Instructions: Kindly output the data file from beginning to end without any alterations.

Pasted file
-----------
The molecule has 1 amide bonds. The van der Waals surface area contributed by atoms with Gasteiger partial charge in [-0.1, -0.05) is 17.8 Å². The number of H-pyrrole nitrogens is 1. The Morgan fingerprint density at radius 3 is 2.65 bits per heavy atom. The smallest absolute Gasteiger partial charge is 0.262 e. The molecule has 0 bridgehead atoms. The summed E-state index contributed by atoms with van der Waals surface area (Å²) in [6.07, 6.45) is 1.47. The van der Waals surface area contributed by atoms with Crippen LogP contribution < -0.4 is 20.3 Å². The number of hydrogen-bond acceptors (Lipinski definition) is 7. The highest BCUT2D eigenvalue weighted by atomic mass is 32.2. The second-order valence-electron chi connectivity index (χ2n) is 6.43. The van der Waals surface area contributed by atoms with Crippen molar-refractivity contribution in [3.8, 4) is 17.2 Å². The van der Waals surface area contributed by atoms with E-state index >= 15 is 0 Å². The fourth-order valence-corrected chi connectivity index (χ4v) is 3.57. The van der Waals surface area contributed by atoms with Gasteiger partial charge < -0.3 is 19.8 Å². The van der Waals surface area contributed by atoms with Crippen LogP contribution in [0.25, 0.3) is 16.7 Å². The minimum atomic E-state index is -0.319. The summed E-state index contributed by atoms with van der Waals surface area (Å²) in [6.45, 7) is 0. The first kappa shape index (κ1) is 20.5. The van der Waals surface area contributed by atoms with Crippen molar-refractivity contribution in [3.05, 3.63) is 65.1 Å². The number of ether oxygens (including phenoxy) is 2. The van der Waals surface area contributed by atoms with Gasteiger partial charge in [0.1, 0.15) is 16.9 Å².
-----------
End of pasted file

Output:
The molecule has 1 amide bonds. The van der Waals surface area contributed by atoms with Gasteiger partial charge in [-0.1, -0.05) is 17.8 Å². The number of H-pyrrole nitrogens is 1. The Morgan fingerprint density at radius 3 is 2.65 bits per heavy atom. The smallest absolute Gasteiger partial charge is 0.262 e. The molecule has 0 bridgehead atoms. The summed E-state index contributed by atoms with van der Waals surface area (Å²) in [6.07, 6.45) is 1.47. The van der Waals surface area contributed by atoms with Crippen LogP contribution < -0.4 is 20.3 Å². The number of hydrogen-bond acceptors (Lipinski definition) is 7. The highest BCUT2D eigenvalue weighted by atomic mass is 32.2. The second-order valence-electron chi connectivity index (χ2n) is 6.43. The van der Waals surface area contributed by atoms with Crippen molar-refractivity contribution in [3.8, 4) is 17.2 Å². The van der Waals surface area contributed by atoms with E-state index >= 15 is 0 Å². The fourth-order valence-corrected chi connectivity index (χ4v) is 3.57. The van der Waals surface area contributed by atoms with Gasteiger partial charge < -0.3 is 19.8 Å². The van der Waals surface area contributed by atoms with Crippen LogP contribution in [0.25, 0.3) is 16.7 Å². The minimum atomic E-state index is -0.319. The summed E-state index contributed by atoms with van der Waals surface area (Å²) in [6.45, 7) is 0. The first kappa shape index (κ1) is 20.5. The van der Waals surface area contributed by atoms with Crippen molar-refractivity contribution in [3.05, 3.63) is 65.1 Å². The number of ether oxygens (including phenoxy) is 2. The van der Waals surface area contributed by atoms with Gasteiger partial charge in [0.1, 0.15) is 16.9 Å².